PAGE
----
It is time for Baby Boomers to pay a bit more in tax and properly share the burden of providing for the future.
It is time for Baby Boomers to pay a bit more in tax and properly share the burden of providing for the future.

Mr Turnbull, you need to tax me more, not less

IN SOME respects you could argue Australia - in which an entire generation of workers has grown up without ever experiencing a recession - has had it too good for too long.

That we haven't cast even more hundreds of thousands of people onto the Newstart queues as part of a cyclical catharsis is certainly no bad thing, but it has tended to instil a sense of complacency and entitlement.

Since Australia moved on from, as Paul Keating famously put it, the "recession we had to have" in the early nineties, economic reform has become associated with handouts rather than the sometimes hard yards needed to achieve meaningful structural changes.

In the Howard-Costello years of the first mining boom and since, reform has usually been sold on the basis that "every player wins a prize". This has given rise to an unwritten political maxim that there must be no losers when government policy shifts in areas such as taxation.

This paradigm may have worked when revenues consistently overshot Treasury forecasts during what was optimistically termed the period of the "great moderation". It is not going to work now.

The truth is real reform carries with it some pain. There are winners and losers.

Otherwise you are looking, at best, at a zero sum game where the pieces are just shuffled around a bit for appearance sake.

At worst you are planting land mines for future budgets as the cost of trade-offs or election year budget handouts come home to roost for subsequent governments.

In the past two decades the winners, by a big margin, have been the baby boomers - basically the cohort of Australian's who have held the reins of power in this country over that period.

This is the demographic that benefited in their younger years from free university education, Medicare and strong (union fought) wages growth.

As they aged they reaped the windfalls of superannuation, negative gearing on investments, then capital gains tax discounts, dividend imputation, tax-free super drawdown and even cash payments for unused imputation credits.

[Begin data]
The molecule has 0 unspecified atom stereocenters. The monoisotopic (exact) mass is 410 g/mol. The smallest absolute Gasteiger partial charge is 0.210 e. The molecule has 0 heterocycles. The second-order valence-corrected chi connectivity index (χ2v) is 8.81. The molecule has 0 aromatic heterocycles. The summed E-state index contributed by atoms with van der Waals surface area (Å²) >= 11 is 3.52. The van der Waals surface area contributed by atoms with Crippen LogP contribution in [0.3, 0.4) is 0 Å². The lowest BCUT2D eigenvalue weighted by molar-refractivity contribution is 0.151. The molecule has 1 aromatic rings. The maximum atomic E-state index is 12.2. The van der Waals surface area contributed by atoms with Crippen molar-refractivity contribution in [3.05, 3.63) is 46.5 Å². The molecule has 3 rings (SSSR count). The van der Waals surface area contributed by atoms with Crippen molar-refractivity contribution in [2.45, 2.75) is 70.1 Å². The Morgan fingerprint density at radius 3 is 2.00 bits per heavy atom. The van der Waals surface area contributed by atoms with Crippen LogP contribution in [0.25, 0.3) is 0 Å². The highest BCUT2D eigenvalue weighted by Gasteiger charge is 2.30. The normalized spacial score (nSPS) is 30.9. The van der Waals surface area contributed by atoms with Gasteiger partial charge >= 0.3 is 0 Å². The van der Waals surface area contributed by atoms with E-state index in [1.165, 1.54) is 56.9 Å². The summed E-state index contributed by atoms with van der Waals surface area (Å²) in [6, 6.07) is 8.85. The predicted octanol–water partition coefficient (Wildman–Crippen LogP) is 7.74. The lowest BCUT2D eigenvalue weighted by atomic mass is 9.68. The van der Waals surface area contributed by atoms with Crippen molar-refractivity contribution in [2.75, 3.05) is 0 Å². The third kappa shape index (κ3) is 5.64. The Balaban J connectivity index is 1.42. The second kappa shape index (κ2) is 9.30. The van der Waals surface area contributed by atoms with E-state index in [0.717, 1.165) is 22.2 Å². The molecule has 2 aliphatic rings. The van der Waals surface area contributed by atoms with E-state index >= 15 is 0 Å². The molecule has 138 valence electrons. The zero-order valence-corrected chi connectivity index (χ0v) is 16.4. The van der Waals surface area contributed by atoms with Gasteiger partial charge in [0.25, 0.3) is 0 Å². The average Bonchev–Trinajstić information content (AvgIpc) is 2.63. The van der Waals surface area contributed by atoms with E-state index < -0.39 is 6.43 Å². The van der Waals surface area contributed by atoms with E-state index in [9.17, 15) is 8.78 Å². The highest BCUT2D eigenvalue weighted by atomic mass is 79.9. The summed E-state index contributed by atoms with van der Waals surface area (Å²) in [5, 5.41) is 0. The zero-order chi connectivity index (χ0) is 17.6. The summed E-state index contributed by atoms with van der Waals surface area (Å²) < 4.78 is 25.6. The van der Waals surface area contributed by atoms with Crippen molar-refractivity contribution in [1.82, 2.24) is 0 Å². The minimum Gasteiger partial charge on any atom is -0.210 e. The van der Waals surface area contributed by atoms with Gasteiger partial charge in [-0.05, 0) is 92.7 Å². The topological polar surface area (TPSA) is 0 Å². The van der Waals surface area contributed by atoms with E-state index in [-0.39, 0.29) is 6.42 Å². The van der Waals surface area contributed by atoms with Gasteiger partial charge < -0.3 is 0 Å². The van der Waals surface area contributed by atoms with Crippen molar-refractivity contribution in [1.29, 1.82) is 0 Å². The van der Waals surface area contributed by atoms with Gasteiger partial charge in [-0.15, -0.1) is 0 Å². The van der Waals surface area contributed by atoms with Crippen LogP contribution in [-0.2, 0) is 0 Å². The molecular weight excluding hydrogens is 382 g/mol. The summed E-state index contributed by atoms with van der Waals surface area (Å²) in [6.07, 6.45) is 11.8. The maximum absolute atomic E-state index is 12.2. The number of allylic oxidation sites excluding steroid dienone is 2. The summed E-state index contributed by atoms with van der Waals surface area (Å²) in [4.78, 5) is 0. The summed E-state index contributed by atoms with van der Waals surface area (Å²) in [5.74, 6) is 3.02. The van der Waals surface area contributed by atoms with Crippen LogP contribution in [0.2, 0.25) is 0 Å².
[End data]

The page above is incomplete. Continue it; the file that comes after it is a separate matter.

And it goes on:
All the while the haven of a tax free and non means-tested family home (regardless of value) and the ability to hand on, again tax-free, a multimillion dollar estate retained sacred cow status; unable to be touched or even discussed.

It is in this context that reports of the Turnbull government framing a "baby boomer" budget for May 8 should be of very real concern to anyone seriously interested in placing Australia's long term fiscal position on a more sustainable footing.

There are solid arguments in favour of the first round of corporate tax cuts for small to medium businesses, and the government should be rightly credited with relieving some of the burden on the sector that is the largest Australian employer.

It is, however, much harder to justify corporate tax cuts to our larger companies (which as it is pay on average a rate of 17 per cent), or extending more largesse in the form of personal tax cuts or breaks/handouts to the plus 50 demographic, of which I am a member.

This is the area where people like me who benefit from hugely generous (and expensive) breaks on the likes of negative gearing, CGT and super that is ripe for reform.

The tax breaks - which amount to revenue foregone - is money that can't be spent elsewhere; on transport networks for the future, skilling our next generation for a rapidly changing world, or indeed providing the medical and aged care for our older Australians.

It is time those of us who have done very well for quite some time properly shared the burden of providing for the future.

Mr Turnbull, you need to tax me more, not less.

This column appeared in the May issue of Queensland Business Monthly.